Kim called from Mexico to reference key technologies but suggested that space settlements would not happen until we had advanced sufficiently with our key technologies to make them work. For example, she thought life support would be reliably automated as it would be too dangerous to leave it in the hands of humans.  Both Kim and our guest talked about engineering solutions and Jim mentioned the concept of engineering liberty.   Km and Jim had an excellent discussion about life support control issues and mitigating environmental threats.  They also talked about the Apollo mindset, the "glory" days of human spaceflight and space settlement but needing to be a pleasant place to be.  At one point during this conversation, Jim brought up possible labor issues for an in space settlement using the oxygen making department on the habitat as an example.  He was asking if such workers could strike.  I was decided that if there was sufficient redundancy to take over from striking workers, such a strike in space might happen.  Don't miss this part of the conversation. 

I asked our guest about feedback from meeting and talking with space advocates and commercial space businessmen and women.  He has not had much contact with these communities as he has not yet spoken at conferences though at one time he was planning to speak at an ISDC event.  I suggested he speak at the coming 2018 ISDC event in the Los Angeles area.  Jim did mention NSS policy and settlement positions as stated on their website so he is familiar with opposite view perspectives.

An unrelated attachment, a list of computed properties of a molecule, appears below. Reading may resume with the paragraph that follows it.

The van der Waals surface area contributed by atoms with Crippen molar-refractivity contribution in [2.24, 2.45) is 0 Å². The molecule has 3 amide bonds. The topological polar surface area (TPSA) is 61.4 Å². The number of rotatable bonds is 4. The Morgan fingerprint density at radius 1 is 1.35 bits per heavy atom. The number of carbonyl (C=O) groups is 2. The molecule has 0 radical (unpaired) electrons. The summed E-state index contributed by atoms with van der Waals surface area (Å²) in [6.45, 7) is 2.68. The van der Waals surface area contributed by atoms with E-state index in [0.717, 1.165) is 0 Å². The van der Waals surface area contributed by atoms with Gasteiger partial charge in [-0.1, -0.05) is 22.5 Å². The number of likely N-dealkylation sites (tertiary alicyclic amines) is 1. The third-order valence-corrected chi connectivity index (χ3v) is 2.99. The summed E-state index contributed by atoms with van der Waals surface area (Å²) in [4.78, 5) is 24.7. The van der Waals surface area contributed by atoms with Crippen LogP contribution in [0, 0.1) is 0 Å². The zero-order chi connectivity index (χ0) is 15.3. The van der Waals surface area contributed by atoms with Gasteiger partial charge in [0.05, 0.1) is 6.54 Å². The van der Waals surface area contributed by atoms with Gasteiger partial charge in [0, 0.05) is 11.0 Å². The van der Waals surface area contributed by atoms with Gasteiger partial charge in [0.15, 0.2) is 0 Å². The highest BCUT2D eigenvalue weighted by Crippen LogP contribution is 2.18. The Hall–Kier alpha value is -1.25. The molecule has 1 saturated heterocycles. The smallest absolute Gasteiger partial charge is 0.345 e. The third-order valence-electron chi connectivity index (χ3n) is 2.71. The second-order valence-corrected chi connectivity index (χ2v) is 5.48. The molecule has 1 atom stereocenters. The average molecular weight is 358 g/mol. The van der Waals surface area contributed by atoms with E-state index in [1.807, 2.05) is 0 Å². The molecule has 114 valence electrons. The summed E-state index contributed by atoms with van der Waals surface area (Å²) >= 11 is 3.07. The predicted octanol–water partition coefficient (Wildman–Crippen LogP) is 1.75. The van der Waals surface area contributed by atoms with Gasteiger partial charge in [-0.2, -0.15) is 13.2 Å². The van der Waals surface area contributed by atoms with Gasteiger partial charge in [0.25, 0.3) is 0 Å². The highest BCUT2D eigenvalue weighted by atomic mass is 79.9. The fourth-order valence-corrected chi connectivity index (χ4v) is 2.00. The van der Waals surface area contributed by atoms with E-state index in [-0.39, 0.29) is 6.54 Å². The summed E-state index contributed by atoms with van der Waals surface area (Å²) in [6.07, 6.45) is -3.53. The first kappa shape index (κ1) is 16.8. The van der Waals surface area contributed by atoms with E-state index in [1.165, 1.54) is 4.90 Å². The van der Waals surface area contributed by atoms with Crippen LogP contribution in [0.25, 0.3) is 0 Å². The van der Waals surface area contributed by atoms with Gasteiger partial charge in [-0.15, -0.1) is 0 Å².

Doug called to reject historical perspectives.  He said that unlike the Apollo era, we know what to expect and are prepared for it with the ISS so the historical comparison was not valid.  He said the same for going to mars.  He talked about pre-positioning supplies and resources on Mars long before the first humans arrived. Again, they would not be doing everything from scratch as was the case with the early space program.  Don't miss what Doug had to say.  What do you think about this part of our discussion?  Please let us know with your comments posted on our blog.  Lessons learned from Skylab were mentioned as well.   

As we neared the end of our program, more was said about the American frontier model for developing space and the more both Jim and I rejected that model.  Doug had mentioned space settlers as probably being Libertarian but Jim had comments and thought about that.  Much was said about self-governance factors for a space colony, the type of space law that would exist and more. 

Before our program ended, we talked about another paper by our guest focusing the idea that space flight and STEM mutually supported one another.  In the Part 3 presentation of his trilogy that we talked about during the show, he challenged that "myth" a well.  Don't miss what he said on this subject but even better, you can read his paper on this topic from his website above.  Before the discussion ended, I asked if changing STEM to SEAM made a difference.  You don't want to miss what he said in response to my question.

Please post your comments/questions on TSS blog for this program.  You can reach our guest through me or his faculty website which has been provided above.

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The myth of the American Frontier and space development